Earlier in the day, several French media reports had reported Kassim’s death.
“We can confirm that coalition forces targeted Rachid Kassim, a senior Daesh operative, near Mosul in a strike in the past 72 hours,” said Pentagon spokesman Major Adrian J.T. Rankine-Galloway.
“We are currently assessing the results of that strike and will provide more information when it becomes available.”
In Paris, a high-ranking official involved in counterterror operations told AFP on condition of anonymity there was not “absolute confirmation” of his death, but that the probability was high.
Kassim, who is in his 30s, is believed to have inspired an attack last year in which a senior French policeman and his partner were knifed to death and another in which an elderly priest’s throat was cut.
He is suspected of using the encrypted Telegram app to direct attacks on France from Daesh-controlled territory in Iraq or Syria. Originally from Roanne in the Loire Valley, Kassim is suspected of guiding the attacks in France from Syria and has launched on the Internet numerous murderous appeals.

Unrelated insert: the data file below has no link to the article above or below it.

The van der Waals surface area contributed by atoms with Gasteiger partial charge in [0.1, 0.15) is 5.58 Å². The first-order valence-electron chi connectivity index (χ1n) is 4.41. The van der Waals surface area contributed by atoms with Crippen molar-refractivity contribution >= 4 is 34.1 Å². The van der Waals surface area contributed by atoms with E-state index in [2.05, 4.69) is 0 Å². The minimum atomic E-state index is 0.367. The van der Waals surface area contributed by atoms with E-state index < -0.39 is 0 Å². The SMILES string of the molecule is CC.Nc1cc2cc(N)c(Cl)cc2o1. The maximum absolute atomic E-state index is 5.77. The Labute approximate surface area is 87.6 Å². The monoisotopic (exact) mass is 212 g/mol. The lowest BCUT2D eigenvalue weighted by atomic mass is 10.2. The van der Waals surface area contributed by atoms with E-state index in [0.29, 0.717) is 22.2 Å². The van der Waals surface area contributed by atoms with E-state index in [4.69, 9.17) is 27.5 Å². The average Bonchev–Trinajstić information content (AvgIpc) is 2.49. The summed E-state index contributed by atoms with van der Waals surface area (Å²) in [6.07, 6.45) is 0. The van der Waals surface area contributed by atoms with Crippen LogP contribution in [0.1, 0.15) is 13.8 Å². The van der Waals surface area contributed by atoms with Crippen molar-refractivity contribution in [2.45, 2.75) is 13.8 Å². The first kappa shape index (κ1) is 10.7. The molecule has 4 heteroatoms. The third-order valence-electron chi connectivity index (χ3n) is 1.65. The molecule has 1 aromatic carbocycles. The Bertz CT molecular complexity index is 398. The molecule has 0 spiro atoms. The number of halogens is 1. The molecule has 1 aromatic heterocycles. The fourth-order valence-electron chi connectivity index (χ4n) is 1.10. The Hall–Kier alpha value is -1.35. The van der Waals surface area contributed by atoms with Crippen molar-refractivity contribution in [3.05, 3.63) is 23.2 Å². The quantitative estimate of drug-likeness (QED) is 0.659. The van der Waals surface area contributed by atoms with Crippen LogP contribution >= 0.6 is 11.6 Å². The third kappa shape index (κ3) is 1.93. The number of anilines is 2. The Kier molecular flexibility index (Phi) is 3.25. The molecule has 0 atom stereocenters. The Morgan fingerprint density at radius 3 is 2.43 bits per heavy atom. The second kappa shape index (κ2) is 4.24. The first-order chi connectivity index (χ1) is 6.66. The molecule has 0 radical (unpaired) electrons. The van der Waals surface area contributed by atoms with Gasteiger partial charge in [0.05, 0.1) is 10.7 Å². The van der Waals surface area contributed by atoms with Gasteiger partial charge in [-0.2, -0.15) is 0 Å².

Dressed in fatigues with a turban on his head, the black-bearded Kassim was seen in July in a Daesh propaganda video in which he praised the attacker in the Nice truck massacre that killed 86 people on the July 14 Bastille Day holiday.
EMERSON: Farhan Ahmed hoped to find refuge in the US after fleeing death threats in Somalia, but fear over a US crackdown on immigration sent him on another perilous journey — to Canada.
The 36-year-old was among nearly two dozen asylum seekers who braved bone-chilling cold on a February weekend to walk across the border, trudging through snow-covered prairies in the dead of night to make a claim in this country.
It was a record number of arrivals for a single weekend in the small border town of Emerson, and Canadian officials said they are bracing for more.
US President Donald Trump’s controversial ban on refugees and nationals from seven Muslim-majority nations has prompted many who had hoped for a new life in the US to flee north.
While the ban is currently on hold due to two successive defeats in federal court, Trump has warned he is weighing a new immigration order.
Among the first wave of immigrants to Canada in the wake of Trump’s measure was a two-year-old boy who reportedly begged his mother to let him to die in the snow because he could walk no further.